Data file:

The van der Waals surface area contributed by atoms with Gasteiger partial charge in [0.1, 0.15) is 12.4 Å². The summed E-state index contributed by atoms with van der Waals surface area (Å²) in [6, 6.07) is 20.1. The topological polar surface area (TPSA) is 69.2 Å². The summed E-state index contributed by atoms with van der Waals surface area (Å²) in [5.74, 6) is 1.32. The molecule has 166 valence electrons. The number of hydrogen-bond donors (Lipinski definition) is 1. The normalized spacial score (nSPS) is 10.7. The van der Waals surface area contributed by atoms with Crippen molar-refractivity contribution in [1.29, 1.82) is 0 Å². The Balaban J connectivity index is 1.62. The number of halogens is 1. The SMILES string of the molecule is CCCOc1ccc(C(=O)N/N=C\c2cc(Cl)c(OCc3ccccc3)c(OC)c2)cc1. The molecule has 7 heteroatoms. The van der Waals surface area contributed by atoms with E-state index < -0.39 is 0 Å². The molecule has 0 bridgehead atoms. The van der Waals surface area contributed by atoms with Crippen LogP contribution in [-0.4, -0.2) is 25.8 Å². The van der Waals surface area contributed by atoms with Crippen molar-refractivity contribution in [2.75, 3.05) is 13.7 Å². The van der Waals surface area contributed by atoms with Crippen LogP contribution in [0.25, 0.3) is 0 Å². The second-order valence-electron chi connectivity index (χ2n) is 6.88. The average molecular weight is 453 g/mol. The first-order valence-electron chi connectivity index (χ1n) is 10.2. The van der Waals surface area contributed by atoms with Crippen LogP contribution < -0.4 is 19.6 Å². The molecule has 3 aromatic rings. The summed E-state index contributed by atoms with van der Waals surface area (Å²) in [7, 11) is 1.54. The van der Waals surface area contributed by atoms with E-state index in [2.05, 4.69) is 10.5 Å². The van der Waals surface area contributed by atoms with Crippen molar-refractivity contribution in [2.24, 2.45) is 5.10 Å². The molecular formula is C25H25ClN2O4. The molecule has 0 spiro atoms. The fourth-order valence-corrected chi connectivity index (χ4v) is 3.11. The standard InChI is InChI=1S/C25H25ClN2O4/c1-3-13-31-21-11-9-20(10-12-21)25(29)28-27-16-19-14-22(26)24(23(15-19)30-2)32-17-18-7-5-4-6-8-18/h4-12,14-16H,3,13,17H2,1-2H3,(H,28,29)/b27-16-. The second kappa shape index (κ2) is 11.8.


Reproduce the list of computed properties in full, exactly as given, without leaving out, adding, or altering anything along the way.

The van der Waals surface area contributed by atoms with Gasteiger partial charge in [0.1, 0.15) is 12.4 Å². The summed E-state index contributed by atoms with van der Waals surface area (Å²) in [6, 6.07) is 20.1. The topological polar surface area (TPSA) is 69.2 Å². The summed E-state index contributed by atoms with van der Waals surface area (Å²) in [5.74, 6) is 1.32. The molecule has 166 valence electrons. The number of hydrogen-bond donors (Lipinski definition) is 1. The normalized spacial score (nSPS) is 10.7. The van der Waals surface area contributed by atoms with Crippen molar-refractivity contribution in [1.29, 1.82) is 0 Å². The Balaban J connectivity index is 1.62. The number of halogens is 1. The SMILES string of the molecule is CCCOc1ccc(C(=O)N/N=C\c2cc(Cl)c(OCc3ccccc3)c(OC)c2)cc1. The molecule has 7 heteroatoms. The van der Waals surface area contributed by atoms with E-state index < -0.39 is 0 Å². The molecule has 0 bridgehead atoms. The van der Waals surface area contributed by atoms with Crippen LogP contribution in [-0.4, -0.2) is 25.8 Å². The van der Waals surface area contributed by atoms with Crippen molar-refractivity contribution in [2.75, 3.05) is 13.7 Å². The van der Waals surface area contributed by atoms with Crippen LogP contribution in [0.25, 0.3) is 0 Å². The second-order valence-electron chi connectivity index (χ2n) is 6.88. The average molecular weight is 453 g/mol. The first-order valence-electron chi connectivity index (χ1n) is 10.2. The van der Waals surface area contributed by atoms with Crippen LogP contribution < -0.4 is 19.6 Å². The molecule has 3 aromatic rings. The summed E-state index contributed by atoms with van der Waals surface area (Å²) in [7, 11) is 1.54. The van der Waals surface area contributed by atoms with E-state index in [2.05, 4.69) is 10.5 Å². The van der Waals surface area contributed by atoms with Crippen molar-refractivity contribution in [2.24, 2.45) is 5.10 Å². The molecular formula is C25H25ClN2O4. The molecule has 0 spiro atoms. The fourth-order valence-corrected chi connectivity index (χ4v) is 3.11. The standard InChI is InChI=1S/C25H25ClN2O4/c1-3-13-31-21-11-9-20(10-12-21)25(29)28-27-16-19-14-22(26)24(23(15-19)30-2)32-17-18-7-5-4-6-8-18/h4-12,14-16H,3,13,17H2,1-2H3,(H,28,29)/b27-16-. The second kappa shape index (κ2) is 11.8.